Rock Hill, S.C.
“In the sixties we used to go around saying, ‘Power to the People!’ and now forty years later, here it is–welcome Barack Obama!” This was the white introducer for Obama at a campaign event at Winthrop University in Rock Hill, South Carolina, on Wednesday. She had begun her remarks telling us that her first opportunity to vote was in 1968. She was excited, waiting for the day to vote for Bobby Kennedy. “Unfortunately we were robbed of that chance.” But now she is excited again, after years of going to the voting booths telling herself “Any way you look at it you lose,” doing her duty nonetheless, she finally has a reason to vote, “and isn’t it wonderful?”
In the figure of Obama, the rhetoric around him and written for his delivery, is written the sorry state of politics. It’s not his fault; he is, as he says, a man of his time, and his time is one of simplifications, star attractions, disorganization and pastiche. I don’t mind the star attraction part. Having watched John Kerry, Wesley Clark (whom I seem to remember Bill Clinton calling the only star the Democrats had besides his wife), Howard Dean and John Edwards here in South Carolina in the run-up to the 2004 primary, I can say it is a lot more fun this time around. People snaked around in a long line to see Obama in Rock Hill, a bedroom community for Charlotte, North Carolina, whose only real engine is Winthrop. And Obama is pleasant to look at, charming in a town hall setting, with a pretty smile and graceful hands. If big-party politics has come down to appearances, better a president the very sight of whom doesn’t make you want to throw things at the television set.
I don’t mind the speeches full of invocations either. As a man in Columbia, Anderson Love Jr., said to me the other day, “Let’s not focus on the words; let’s focus on the situation.” Politicians always give you a list of plans, telling you all the things they’ll do in intricate detail, his wife, B.J. Graham-Love, added. “When you get on the job, it’s different. I know Hillary says she’s going to be ready on day one, but that’s ridiculous because she doesn’t know what will be happening on day one. Nobody walks in there and makes decisions to change the country on day one, and if they do they’re going to scare me.”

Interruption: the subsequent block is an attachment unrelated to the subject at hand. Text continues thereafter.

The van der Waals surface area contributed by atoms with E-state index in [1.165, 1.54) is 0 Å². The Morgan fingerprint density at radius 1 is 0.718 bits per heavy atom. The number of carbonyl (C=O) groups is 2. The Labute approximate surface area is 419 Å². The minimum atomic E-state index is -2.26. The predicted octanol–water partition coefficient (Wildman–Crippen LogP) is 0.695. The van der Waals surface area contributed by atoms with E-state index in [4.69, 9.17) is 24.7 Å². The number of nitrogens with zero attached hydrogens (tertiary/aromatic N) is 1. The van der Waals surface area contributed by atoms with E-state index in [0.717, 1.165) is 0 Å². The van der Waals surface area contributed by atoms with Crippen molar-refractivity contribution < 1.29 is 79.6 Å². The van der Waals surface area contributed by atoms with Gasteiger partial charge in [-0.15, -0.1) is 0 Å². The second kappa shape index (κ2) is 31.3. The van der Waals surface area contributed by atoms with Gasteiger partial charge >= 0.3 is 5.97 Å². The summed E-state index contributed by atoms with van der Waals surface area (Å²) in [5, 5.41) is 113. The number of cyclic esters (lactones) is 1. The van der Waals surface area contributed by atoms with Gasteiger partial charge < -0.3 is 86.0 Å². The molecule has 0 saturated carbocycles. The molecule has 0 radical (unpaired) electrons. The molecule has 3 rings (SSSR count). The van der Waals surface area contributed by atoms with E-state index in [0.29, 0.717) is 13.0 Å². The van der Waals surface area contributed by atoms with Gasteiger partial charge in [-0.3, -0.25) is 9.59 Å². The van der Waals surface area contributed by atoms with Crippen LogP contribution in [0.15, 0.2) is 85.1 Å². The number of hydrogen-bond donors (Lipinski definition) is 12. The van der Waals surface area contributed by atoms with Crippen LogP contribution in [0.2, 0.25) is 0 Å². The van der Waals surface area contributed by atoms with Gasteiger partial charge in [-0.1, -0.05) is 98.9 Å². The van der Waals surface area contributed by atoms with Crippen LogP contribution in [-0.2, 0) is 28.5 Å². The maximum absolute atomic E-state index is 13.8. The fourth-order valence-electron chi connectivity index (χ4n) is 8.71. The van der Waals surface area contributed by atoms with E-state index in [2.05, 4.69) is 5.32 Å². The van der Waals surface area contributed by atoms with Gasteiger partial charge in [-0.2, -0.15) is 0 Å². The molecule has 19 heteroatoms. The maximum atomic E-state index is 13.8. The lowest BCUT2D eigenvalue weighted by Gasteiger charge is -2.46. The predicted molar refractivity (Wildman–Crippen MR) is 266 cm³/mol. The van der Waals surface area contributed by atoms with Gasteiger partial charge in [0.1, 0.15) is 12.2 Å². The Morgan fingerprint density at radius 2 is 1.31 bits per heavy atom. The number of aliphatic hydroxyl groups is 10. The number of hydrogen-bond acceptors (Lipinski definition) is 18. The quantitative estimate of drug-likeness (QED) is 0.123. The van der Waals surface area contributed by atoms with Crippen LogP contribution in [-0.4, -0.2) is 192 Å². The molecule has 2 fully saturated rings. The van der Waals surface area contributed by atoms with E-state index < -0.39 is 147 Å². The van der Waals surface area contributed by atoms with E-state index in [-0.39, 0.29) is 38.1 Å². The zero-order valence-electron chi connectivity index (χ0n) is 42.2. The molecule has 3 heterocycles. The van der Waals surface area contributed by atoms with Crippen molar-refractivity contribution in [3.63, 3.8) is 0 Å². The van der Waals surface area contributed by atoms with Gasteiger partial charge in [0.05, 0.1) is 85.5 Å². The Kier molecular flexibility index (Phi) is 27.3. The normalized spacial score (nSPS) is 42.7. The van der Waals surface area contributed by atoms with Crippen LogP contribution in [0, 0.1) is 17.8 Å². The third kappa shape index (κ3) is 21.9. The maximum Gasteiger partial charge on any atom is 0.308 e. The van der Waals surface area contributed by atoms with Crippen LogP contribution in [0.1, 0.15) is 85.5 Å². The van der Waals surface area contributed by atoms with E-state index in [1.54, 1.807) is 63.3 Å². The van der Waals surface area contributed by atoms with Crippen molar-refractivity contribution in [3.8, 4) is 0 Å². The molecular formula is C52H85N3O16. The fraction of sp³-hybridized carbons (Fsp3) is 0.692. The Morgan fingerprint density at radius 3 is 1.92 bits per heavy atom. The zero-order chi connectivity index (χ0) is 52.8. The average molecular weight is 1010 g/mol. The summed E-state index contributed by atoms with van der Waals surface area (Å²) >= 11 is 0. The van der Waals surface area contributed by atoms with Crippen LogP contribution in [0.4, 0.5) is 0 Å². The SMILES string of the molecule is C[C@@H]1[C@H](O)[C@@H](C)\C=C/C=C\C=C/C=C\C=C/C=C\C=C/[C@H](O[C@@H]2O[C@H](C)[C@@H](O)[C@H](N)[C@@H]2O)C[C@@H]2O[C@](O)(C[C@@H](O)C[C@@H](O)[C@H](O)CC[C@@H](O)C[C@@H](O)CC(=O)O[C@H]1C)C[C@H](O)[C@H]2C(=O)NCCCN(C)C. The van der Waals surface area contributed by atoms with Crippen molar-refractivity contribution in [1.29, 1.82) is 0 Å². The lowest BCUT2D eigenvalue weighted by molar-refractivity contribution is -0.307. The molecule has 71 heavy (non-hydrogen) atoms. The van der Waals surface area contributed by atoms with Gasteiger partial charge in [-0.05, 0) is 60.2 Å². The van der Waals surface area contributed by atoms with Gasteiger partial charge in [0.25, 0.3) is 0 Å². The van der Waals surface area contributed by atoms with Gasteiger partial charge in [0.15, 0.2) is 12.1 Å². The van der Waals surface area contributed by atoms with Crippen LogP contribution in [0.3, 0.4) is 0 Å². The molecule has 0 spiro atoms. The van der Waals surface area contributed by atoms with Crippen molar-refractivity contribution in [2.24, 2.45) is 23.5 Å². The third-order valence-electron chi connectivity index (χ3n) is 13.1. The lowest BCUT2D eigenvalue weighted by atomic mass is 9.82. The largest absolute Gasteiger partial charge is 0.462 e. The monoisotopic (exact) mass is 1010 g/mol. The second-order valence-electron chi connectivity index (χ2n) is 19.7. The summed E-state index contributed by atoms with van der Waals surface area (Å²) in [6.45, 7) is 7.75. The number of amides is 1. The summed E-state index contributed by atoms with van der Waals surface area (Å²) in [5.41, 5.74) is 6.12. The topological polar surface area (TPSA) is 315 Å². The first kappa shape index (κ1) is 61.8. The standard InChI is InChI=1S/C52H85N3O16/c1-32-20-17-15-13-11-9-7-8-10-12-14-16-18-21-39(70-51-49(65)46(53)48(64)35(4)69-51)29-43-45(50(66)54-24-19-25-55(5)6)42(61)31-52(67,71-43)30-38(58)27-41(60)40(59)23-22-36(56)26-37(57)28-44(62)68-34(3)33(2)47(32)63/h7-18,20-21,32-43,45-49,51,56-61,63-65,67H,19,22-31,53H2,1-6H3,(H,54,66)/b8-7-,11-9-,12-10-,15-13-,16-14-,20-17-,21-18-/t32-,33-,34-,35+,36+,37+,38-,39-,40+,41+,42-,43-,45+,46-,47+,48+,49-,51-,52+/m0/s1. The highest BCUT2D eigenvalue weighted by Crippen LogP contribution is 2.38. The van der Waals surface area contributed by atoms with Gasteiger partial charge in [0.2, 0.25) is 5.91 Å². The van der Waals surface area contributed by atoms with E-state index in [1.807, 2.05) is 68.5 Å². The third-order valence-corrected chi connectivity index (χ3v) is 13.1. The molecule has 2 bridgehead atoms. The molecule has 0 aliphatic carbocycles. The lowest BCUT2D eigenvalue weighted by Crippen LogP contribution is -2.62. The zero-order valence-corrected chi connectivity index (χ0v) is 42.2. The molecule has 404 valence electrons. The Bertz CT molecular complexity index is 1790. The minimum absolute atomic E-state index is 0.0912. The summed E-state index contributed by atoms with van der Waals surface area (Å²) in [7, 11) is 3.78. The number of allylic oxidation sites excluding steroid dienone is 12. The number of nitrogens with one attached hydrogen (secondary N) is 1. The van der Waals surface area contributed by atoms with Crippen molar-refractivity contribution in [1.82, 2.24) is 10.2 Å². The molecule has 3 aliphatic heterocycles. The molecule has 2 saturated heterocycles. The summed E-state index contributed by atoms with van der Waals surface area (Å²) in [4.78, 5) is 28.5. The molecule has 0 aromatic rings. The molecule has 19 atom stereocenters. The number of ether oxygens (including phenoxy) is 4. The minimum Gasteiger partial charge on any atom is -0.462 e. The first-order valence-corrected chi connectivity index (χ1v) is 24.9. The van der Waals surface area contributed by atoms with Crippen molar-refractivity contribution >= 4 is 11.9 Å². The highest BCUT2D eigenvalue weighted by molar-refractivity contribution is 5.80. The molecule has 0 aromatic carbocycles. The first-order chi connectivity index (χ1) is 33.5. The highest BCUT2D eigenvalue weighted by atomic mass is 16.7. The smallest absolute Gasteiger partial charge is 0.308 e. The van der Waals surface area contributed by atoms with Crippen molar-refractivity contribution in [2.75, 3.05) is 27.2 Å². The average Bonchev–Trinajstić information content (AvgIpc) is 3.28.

But fluid as his speech was at Winthrop and engaged as he was with the questioners–mentioning things I hadn’t heard raised before, like the shame of Abu Ghraib and closing Guantanamo and treating drug addiction as a public health rather than a law enforcement matter — there was something about so many of the phrases that sounded like extracts from speeches past, now stripped down and run through the blender of too many events and the fatigued memories of him and his young white speechwriters:
– There’s a “desperation for something differentnot based on ideology but on practical common sense.” (Dukakis)
– What I’m offering is “not spin but straight talk.” (Truman)
– “Change comes not from the top down but the bottom up.” (Saul Alinsky)
– I will “challenge the special interests.” (Reagan)
– “There is no problem we cannot solve, no destiny we cannot fulfill.” (Kennedy, either one)
– “I have seen people of all kinds,” black, white, Latino, men, women, straight gay, “you name it” yearning for change. (Jesse Jackson)
– “We will invest in you [money for college], and you will invest back in the United States of America [community service].” (Bill Clinton)
– “I will wake up every single day trying to figure out how to make your life a little better.” (“Primary Colors”)
And when a questioner asked him to imagine for her “eight years from now, and you’re president, what does the world look like?” his response was rather striking in its timidity:
I want to say: “we’re on the right track rather than the wrong track.” You know the country is like an ocean liner; if you change course just a little bit you’ll avoid the icebergs. I want to say “there will be a comprehensive health care system” there will be a green economy . There’s still going to be rich and there’s still going to be poor. Wealthy people will be asked to give back a little bit to help others climb the ladder of opportunity. There will still be racial prejudice, but we will have more in common than we do things that divide us. America will have restored its moral standingmilitarily strong, prepared. The average person overseas will be saying, “They’re living up to their values, they’re setting the course, they’re leading.” People will look up to America again.